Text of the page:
Tumbaco – Cotopaxi – Chimborazo – Quilatoa – Guamote
Snaking through three classic giant volcanoes, this is an undeniable highlight on the Trans Ecuador and not to be missed. My particular experience involved exhilarating and nervous moments passing through closed Cotopaxi volcano National Park; enduring hailstorms, fording streams and hiking through mud on the north side of Ecuador’s highest peak Chimborazo (which I resolved to return and climb); and following some manmade water channels by a somewhat treacherous drop off (heart in the mouth moments). All part of the norm crossing Ecuador’s mountains.
Update: check out the main official report of the TEMBR at bikepacking.com for a rather more elegant description of the route compiled by Cass. (Complemented by his exceptional photography).
A photo journal of my experience:
In preparation for the tough TEMBR terrain that lies ahead I opt for a tyre upgrade and swap out my old 2.0 inch Maxxis for 2.5 inches. It feels like I have a fat bike…
…but Brian’s 4.8inch Surly “Ice Cream Truck” quickly changes my mind.
Managing to pull myself from the comforts of Tumbaco’s casa de ciclista, a quiet hilly route takes me into the jewel of Ecuador’s crown, Cotopaxi. Arguably one of South America’s most lethal volcanoes, it is unfortunately closed due to recent activity. However, I decide to make a run for it. After a slightly uncomfortable run-in with some strange folks high on mushrooms I have a nervous night stealth camping on the fringes of the park. I choose higher ground, a short distance away from the volcano’s main mud and lava flow (almost definitely futile in the event of an actual eruption!) and awake to this…
To avoid the southern control station I must hop over a couple of locked gates and pass some private property but it feels good to be out of the danger zone. On the climb up to Isinvili I find myself riding in the dark searching for a place to camp. After an unfortunate incident clocking an aggressive dog on the head with a small rock I settle for a hidden spot by a stream and bed down riddled with guilt. The next day a quick return down the road and I am relieved to find the dog alive and barking as aggressively as ever.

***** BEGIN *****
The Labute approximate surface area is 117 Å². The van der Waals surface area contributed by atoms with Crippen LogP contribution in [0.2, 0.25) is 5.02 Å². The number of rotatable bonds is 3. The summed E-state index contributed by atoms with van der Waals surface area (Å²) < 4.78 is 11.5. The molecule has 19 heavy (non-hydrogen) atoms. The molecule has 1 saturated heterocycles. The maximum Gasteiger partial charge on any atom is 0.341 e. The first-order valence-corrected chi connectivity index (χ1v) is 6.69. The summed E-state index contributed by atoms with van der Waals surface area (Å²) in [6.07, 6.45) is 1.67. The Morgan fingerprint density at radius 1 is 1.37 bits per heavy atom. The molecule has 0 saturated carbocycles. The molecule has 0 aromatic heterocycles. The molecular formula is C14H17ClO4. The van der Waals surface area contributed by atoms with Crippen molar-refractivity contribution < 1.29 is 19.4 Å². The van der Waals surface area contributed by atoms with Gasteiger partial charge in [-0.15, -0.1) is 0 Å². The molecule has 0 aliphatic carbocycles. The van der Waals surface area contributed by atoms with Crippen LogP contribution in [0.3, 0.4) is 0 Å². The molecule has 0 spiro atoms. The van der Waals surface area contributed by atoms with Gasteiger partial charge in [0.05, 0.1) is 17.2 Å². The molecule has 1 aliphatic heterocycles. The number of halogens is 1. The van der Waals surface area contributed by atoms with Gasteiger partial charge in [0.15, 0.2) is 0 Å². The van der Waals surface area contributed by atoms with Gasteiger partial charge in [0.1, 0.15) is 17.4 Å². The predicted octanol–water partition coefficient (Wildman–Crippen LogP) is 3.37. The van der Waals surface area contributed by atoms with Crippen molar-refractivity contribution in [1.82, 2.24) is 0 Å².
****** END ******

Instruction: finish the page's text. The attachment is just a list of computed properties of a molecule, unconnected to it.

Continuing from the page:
I have a very wet night at 4000+m before the start of the climb up to Chimborazo. I am cold and tired and my kit is soaked. The rain makes no hint of relenting causing a notable dip in my morale. To my utter delight I stumble across some hot baths (ok, luke warm but still…). Here I camp under the roof for the night before the climb up to Chimborazo.
Chimborazo’s northern pass climbs up to 4300m+ and is worth every calorie. After dropping a fair way on a muddy wet trail there is a short section of bike pushing and carrying across vegetation / streams which eventually connects to a gravel road. The trail continues to drop and pass through some interesting features…
The most notable of which are these manmade water channels.
Check out the main official report of the TEMBR at bikepacking.com for a rather more elegant description of the route compiled by Cass. (Complemented by his exceptional photography).
(This was done some months ago and I’m now finally re-united with my laptop.)
Next: The Trans Ecuador continues to Cuenca…